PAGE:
by Stephen Downes
Nov 07, 2016
Theories of learning – epistemology of connectivism
Stephen Downes, Nov 07, 2016, Regional Forum on ICTs in Higher Education of the Arab States, Beirut, Lebanon
Presentation of major branches of epistemology, placing connectivism into this content, and then describing learning theories in this framework. This becomes a basis for a discussion of the process of learning underlying learning technologies, from which, ultimately, a learning technology value chain is presented.
I want to highlight a couple of points from this short article. First, "There is no one model for the future, there will be a wide range of different interpretations from traditional to innovative." This is what was wrong with Sebastian Thrun's prediction that after MOOCs only ten universities would remain. These new technologies create a proliferation of models, methodologies, and institutions. Second, and related to this, traditional credentials, while they may persist, will be supplemented by a wide range of qualifications. "If the new credentials are verifiable and trustworthy and employers accept them then they will become hard currency."
I can't watch these at the moment but I can't just pass them by. So here's a link, for my own reference. "The entire six-part interview series with McGraw-Hill Education’s adaptive learning experts is now up on YouTube."
I'm not suggesting so much that you join this group (unless you live in British Columbia) as I am recommending this document (and Mattermost, an open source software alternative to Slack) as a model for the formation of your own cooperative with similar objectives. Or as a model of network-based learning generally. As the Cape Town Open Education Declaration says, "open education is not limited to just open educational resources. It also draws upon open technologies that facilitate collaborative, flexible learning and the open sharing of teaching practices that empower educators to benefit from the best ideas of their colleagues."
We can't, of course, stop having this conversation. "There was a time, in an previous democracy, where learning how to interact in your democracy was the most important part of an education system. When i look through my twitter account now I start to think that learning to live and thrive with difference without hate and fear might be a nice thing for an education system to be for." When I came back from my hiatus in 2006 this question was top of mind for me, and I addressed a couple of talks to it: here and here.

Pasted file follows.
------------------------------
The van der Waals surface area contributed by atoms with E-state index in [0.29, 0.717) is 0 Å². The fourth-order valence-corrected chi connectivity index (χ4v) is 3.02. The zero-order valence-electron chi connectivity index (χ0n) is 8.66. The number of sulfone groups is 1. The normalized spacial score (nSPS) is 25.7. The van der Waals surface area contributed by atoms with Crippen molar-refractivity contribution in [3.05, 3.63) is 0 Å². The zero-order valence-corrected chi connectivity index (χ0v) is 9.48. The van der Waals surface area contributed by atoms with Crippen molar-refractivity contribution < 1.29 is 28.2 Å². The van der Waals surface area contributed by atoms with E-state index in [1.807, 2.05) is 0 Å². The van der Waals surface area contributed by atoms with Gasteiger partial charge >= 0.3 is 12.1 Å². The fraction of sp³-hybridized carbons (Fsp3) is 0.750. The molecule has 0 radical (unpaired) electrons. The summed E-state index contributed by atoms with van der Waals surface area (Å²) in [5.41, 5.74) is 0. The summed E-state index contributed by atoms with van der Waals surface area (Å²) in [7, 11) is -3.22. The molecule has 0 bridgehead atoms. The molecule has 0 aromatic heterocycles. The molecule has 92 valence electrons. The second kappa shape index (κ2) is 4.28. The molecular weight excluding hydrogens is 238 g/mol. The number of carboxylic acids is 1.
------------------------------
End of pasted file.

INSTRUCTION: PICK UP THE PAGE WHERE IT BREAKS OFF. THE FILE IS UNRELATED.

This article cites a couple studies arguing that ethnic, racial and gender diversity increases returns and growth in corporations. But the bulk of the article is intended to show "nonhomogenous teams are simply smarter." They focus more on facts, argue David Rock and Heidi Grant Halvorson, they process those facts more carefully, and they're more innovative. Not a long article, but well written and tightly argued.
These are probably the same people who will be pioneering this art form professionally in a few years. Hands-on experience like this is invaluable. "As Michael Chaney, a professor of film and television and one of the faculty leads on the project, explained in a video about the production process, 'We consulted with the leading pioneers in this industry and we ourselves are becoming pioneers." It's worth visiting the project website, which gives you a far better idea of the project than this short article.
The Durability and Fragility of Knowledge Infrastructures: Lessons Learned from Astronomy
Christine L. Borgman, Peter T. Darch, Ashley E. Sands, Milena S. Golshan, ArXiv.org e-Print archive, 2016/11/07
Yes, it's a specialized case: "Research reported here draws upon a long-term study of scientific data practices to ask questions about the durability and fragility of infrastructures for data in astronomy." But from what I observe these trends exist in every discipline (and most fare worse than astronomy). "Infrastructure is fragile, even for one of the most durable of sciences – astronomy. The invisible work necessary to maintain individual systems, tools, technologies, standards, and other resources – much of it done by information professionals – may only become visible upon breakdown." Why not take a look for the websites, articles, conferences and other digital artifacts from our discipline from just ten years ago? It's astonishing how much has been lost, because nobody's taking care of it.
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